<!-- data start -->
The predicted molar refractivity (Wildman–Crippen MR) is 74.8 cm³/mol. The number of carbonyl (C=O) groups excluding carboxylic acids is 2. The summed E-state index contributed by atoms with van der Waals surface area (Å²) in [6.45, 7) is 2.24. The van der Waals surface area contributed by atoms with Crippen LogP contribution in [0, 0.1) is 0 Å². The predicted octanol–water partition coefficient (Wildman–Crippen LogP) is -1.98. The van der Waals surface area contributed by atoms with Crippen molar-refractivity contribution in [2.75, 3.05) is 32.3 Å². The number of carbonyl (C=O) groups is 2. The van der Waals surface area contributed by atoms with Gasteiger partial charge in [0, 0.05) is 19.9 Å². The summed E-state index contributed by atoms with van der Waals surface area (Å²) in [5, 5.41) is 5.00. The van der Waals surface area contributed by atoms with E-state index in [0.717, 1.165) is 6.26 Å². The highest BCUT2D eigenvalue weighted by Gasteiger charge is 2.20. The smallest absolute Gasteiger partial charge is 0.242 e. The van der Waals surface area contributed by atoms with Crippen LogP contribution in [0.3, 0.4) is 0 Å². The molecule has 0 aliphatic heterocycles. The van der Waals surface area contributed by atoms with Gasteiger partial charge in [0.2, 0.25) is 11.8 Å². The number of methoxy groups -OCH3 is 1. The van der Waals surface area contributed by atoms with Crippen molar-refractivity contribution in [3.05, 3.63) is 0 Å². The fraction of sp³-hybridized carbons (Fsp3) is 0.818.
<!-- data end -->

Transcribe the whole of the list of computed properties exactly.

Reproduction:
The predicted molar refractivity (Wildman–Crippen MR) is 74.8 cm³/mol. The number of carbonyl (C=O) groups excluding carboxylic acids is 2. The summed E-state index contributed by atoms with van der Waals surface area (Å²) in [6.45, 7) is 2.24. The van der Waals surface area contributed by atoms with Crippen LogP contribution in [0, 0.1) is 0 Å². The predicted octanol–water partition coefficient (Wildman–Crippen LogP) is -1.98. The van der Waals surface area contributed by atoms with Crippen molar-refractivity contribution in [2.75, 3.05) is 32.3 Å². The number of carbonyl (C=O) groups is 2. The van der Waals surface area contributed by atoms with Gasteiger partial charge in [0, 0.05) is 19.9 Å². The summed E-state index contributed by atoms with van der Waals surface area (Å²) in [5, 5.41) is 5.00. The van der Waals surface area contributed by atoms with E-state index in [0.717, 1.165) is 6.26 Å². The highest BCUT2D eigenvalue weighted by Gasteiger charge is 2.20. The smallest absolute Gasteiger partial charge is 0.242 e. The van der Waals surface area contributed by atoms with Crippen LogP contribution in [0.3, 0.4) is 0 Å². The molecule has 0 aliphatic heterocycles. The van der Waals surface area contributed by atoms with Gasteiger partial charge in [0.2, 0.25) is 11.8 Å². The number of methoxy groups -OCH3 is 1. The van der Waals surface area contributed by atoms with Crippen molar-refractivity contribution in [3.05, 3.63) is 0 Å². The fraction of sp³-hybridized carbons (Fsp3) is 0.818.